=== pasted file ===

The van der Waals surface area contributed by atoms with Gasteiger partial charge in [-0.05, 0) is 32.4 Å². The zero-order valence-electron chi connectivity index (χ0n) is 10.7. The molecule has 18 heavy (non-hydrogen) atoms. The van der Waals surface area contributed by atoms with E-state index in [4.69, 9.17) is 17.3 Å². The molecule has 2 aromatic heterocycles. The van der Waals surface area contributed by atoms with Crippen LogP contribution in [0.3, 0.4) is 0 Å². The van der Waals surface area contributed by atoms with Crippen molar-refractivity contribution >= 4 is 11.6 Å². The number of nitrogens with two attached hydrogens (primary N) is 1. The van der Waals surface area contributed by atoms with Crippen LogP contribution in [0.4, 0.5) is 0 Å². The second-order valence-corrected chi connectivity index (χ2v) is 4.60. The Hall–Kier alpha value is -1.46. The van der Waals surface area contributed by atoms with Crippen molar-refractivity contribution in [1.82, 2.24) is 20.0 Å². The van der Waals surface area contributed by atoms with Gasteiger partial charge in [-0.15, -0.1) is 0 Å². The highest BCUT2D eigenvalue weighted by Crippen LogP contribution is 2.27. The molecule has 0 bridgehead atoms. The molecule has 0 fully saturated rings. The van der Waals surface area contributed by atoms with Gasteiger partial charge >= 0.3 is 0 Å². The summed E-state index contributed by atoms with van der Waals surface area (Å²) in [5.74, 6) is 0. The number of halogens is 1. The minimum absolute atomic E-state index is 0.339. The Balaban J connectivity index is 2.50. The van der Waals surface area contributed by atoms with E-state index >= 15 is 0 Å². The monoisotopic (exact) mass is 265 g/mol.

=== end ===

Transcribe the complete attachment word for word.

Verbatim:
The van der Waals surface area contributed by atoms with Gasteiger partial charge in [-0.05, 0) is 32.4 Å². The zero-order valence-electron chi connectivity index (χ0n) is 10.7. The molecule has 18 heavy (non-hydrogen) atoms. The van der Waals surface area contributed by atoms with E-state index in [4.69, 9.17) is 17.3 Å². The molecule has 2 aromatic heterocycles. The van der Waals surface area contributed by atoms with Crippen LogP contribution in [0.3, 0.4) is 0 Å². The van der Waals surface area contributed by atoms with Crippen molar-refractivity contribution >= 4 is 11.6 Å². The number of nitrogens with two attached hydrogens (primary N) is 1. The van der Waals surface area contributed by atoms with Crippen LogP contribution in [0.4, 0.5) is 0 Å². The second-order valence-corrected chi connectivity index (χ2v) is 4.60. The Hall–Kier alpha value is -1.46. The van der Waals surface area contributed by atoms with Crippen molar-refractivity contribution in [1.82, 2.24) is 20.0 Å². The van der Waals surface area contributed by atoms with Gasteiger partial charge in [-0.15, -0.1) is 0 Å². The highest BCUT2D eigenvalue weighted by Crippen LogP contribution is 2.27. The molecule has 0 bridgehead atoms. The molecule has 0 fully saturated rings. The van der Waals surface area contributed by atoms with Gasteiger partial charge >= 0.3 is 0 Å². The summed E-state index contributed by atoms with van der Waals surface area (Å²) in [5.74, 6) is 0. The number of halogens is 1. The minimum absolute atomic E-state index is 0.339. The Balaban J connectivity index is 2.50. The van der Waals surface area contributed by atoms with E-state index >= 15 is 0 Å². The monoisotopic (exact) mass is 265 g/mol.